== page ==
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Vtla Kaliseji - Native American Diabetes Resources

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Native Americans and Diabetes - The Facts

This information on Native Americans and Diabetes is taken from the American Diabetes Association.

What is Diabetes?

Diabetes is a disease that affects the body's ability to produce or respond to insulin, a hormone that allows blood glucose (blood sugar) to enter the cells of the body and be used for energy. Diabetes falls into two main categories: type 1, which usually occurs during childhood or adolescence, and type 2, the most common form of the disease, usually occurring after age 45.

Diabetes is a chronic disease that has no cure.

How Does it Affect Native Americans?

Prevalence :

Prevalence of type 2 diabetes among Native Americans in the United States is 12.2% for those over 19 years of age. One tribe in Arizona has the highest rate of diabetes in the world. About 50% of the tribe between the ages of 30 and 64 have diabetes.

Today, diabetes has reached epidemic proportions among Native Americans. Complications from diabetes are major causes of death and health problems in most Native American populations.

Of equal concern is the fact that type 2, or adult-onset diabetes, is increasingly being discovered in Native American youth.

Diabetes Rapidly Increasing Among Native Americans, Alaskans

Reported in the December, 2000 issue of Diabetes Care: Diabetes has been growing in prevalence among Native Americans and Alaskan Natives,according to a recent study by the federal Centers for Disease Control and Prevention. The study found a nearly 30 percent increase in diabetes diagnoses among these populations between 1990 and 1997. During this time period prevalence among women was higher than among men, but the rate of increase was higher among men than women (37 percent v. 25 percent). The increase in prevalence was highest in Alaska, where it rose 76 percent during the 1990s, and lowest in the Northern Plains region of the United States, where it rose by 16 percent during this time period.

Obesity and Native Americans:

According to the National Institute for Diabetes and Digestive and Kidney Diseases, the "thrifty gene" theory proposes that African-Americans, Hispanic-Americans, Asian Americans and Native Americans inherited a gene from their ancestors which enabled them to use food more efficiently during "feast and famine" cycles. Today there are fewer such cycles; this causes certain populations to be more susceptible to obesity and to developing type 2 diabetes.

Native Americans and Diabetic Complications:

The serious complications of diabetes are increasing in frequency among Native Americans. Of major concern are increasing rates of kidney failure, amputations and blindness.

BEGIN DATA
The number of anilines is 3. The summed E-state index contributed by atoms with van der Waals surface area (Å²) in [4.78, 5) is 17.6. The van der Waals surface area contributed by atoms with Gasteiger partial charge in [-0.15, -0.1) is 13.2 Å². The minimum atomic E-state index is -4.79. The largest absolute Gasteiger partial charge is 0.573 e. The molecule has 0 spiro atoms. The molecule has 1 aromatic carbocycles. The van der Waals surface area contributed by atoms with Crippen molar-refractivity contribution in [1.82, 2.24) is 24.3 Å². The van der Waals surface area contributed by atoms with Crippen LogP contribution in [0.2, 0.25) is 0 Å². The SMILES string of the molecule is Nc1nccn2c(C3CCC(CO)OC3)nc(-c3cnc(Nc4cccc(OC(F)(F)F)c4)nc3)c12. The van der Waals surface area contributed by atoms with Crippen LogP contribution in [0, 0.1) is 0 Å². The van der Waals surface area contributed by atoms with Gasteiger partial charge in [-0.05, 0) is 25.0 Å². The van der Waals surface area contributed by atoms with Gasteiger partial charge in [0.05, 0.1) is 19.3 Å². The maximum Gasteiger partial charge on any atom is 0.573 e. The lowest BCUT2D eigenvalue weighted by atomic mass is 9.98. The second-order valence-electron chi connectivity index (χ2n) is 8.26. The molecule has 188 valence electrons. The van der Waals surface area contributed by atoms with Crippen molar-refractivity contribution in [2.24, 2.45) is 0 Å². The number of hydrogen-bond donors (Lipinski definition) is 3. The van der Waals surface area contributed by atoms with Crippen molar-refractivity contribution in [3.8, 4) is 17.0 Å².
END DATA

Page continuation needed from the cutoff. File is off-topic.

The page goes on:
Ten to twenty-one percent of all people with diabetes develop kidney disease. In 1995, 27,900 people initiated treatment for end stage renal disease (kidney failure) because of diabetes. Among people with diabetes, the rate of diabetic end stage renal disease is six times higher among Native Americans.

Diabetes is the most frequent cause of non-traumatic lower limb amputations. The risk of a leg amputation is 15 to 40 times greater for a person with diabetes. Each year 54,000 people lose their foot or leg to diabetes. Amputation rates among Native Americans are 3-4 times higher than the general population.

Diabetic retinopathy is a term used for all abnormalities of the small blood vessels of the retina caused by diabetes, such as weakening of blood vessel walls or leakage from blood vessels. Diabetic retinopathy occurs in 18% of Pima Indians and 24.4% of Oklahoma Indians.

What is Needed?

In ideal circumstances, Native Americans with diabetes will have their disease under good control and be monitored frequently by a health care team knowledgeable in the care of diabetes.

Patient education is critical. People with diabetes can reduce their risk for complications if they are educated about their disease, learn and practice the skills necessary to better control their blood glucose levels, and receive regular checkups from their health care team.

People with diabetes, with the help of their health care providers, should set goals for better control of blood glucose levels, as close to the normal range as is possible for them. Health care team education is vital. Because people with diabetes have a multi-system chronic disease, they are best monitored and managed by highly skilled health care professionals trained with the latest information on diabetes to help ensure early detection and appropriate treatment of the serious complications of the disease. A team approach to treating and monitoring this disease serves the best interests of the patient.

Knowledge is power. Learn what you can, talk to your health care provider and use what you learn to help yourself beat this horrible disease.